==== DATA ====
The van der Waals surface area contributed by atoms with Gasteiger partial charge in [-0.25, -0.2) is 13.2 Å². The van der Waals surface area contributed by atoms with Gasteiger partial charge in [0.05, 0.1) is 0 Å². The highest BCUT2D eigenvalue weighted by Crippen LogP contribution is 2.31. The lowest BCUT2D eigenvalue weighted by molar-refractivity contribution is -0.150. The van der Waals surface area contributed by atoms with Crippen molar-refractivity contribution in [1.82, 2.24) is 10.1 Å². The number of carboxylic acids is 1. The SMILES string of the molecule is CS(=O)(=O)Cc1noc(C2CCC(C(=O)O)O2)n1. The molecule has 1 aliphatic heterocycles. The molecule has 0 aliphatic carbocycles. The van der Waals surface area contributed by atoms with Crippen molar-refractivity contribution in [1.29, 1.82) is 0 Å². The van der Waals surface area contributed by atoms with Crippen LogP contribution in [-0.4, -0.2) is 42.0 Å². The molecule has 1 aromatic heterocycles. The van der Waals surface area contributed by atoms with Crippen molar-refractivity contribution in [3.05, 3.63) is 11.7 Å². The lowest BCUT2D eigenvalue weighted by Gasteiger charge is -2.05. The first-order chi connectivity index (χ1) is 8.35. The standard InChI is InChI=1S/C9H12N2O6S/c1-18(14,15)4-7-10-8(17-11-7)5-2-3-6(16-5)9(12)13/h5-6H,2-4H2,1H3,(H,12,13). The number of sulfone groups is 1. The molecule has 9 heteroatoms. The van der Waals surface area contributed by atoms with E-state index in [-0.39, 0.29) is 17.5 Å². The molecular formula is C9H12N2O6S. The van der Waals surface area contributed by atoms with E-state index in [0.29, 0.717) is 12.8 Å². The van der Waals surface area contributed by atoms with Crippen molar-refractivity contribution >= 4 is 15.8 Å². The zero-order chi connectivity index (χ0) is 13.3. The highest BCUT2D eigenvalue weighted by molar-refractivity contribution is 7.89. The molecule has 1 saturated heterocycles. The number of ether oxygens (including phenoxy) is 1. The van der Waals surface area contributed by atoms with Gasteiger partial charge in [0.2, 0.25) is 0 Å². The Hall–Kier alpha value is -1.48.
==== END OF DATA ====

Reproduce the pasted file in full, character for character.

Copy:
The van der Waals surface area contributed by atoms with Gasteiger partial charge in [-0.25, -0.2) is 13.2 Å². The van der Waals surface area contributed by atoms with Gasteiger partial charge in [0.05, 0.1) is 0 Å². The highest BCUT2D eigenvalue weighted by Crippen LogP contribution is 2.31. The lowest BCUT2D eigenvalue weighted by molar-refractivity contribution is -0.150. The van der Waals surface area contributed by atoms with Crippen molar-refractivity contribution in [1.82, 2.24) is 10.1 Å². The number of carboxylic acids is 1. The SMILES string of the molecule is CS(=O)(=O)Cc1noc(C2CCC(C(=O)O)O2)n1. The molecule has 1 aliphatic heterocycles. The molecule has 0 aliphatic carbocycles. The van der Waals surface area contributed by atoms with Crippen molar-refractivity contribution in [1.29, 1.82) is 0 Å². The van der Waals surface area contributed by atoms with Crippen LogP contribution in [-0.4, -0.2) is 42.0 Å². The molecule has 1 aromatic heterocycles. The van der Waals surface area contributed by atoms with Crippen molar-refractivity contribution in [3.05, 3.63) is 11.7 Å². The lowest BCUT2D eigenvalue weighted by Gasteiger charge is -2.05. The first-order chi connectivity index (χ1) is 8.35. The standard InChI is InChI=1S/C9H12N2O6S/c1-18(14,15)4-7-10-8(17-11-7)5-2-3-6(16-5)9(12)13/h5-6H,2-4H2,1H3,(H,12,13). The number of sulfone groups is 1. The molecule has 9 heteroatoms. The van der Waals surface area contributed by atoms with E-state index in [-0.39, 0.29) is 17.5 Å². The molecular formula is C9H12N2O6S. The van der Waals surface area contributed by atoms with E-state index in [0.29, 0.717) is 12.8 Å². The van der Waals surface area contributed by atoms with Crippen molar-refractivity contribution >= 4 is 15.8 Å². The zero-order chi connectivity index (χ0) is 13.3. The highest BCUT2D eigenvalue weighted by molar-refractivity contribution is 7.89. The molecule has 1 saturated heterocycles. The number of ether oxygens (including phenoxy) is 1. The van der Waals surface area contributed by atoms with Gasteiger partial charge in [0.2, 0.25) is 0 Å². The Hall–Kier alpha value is -1.48.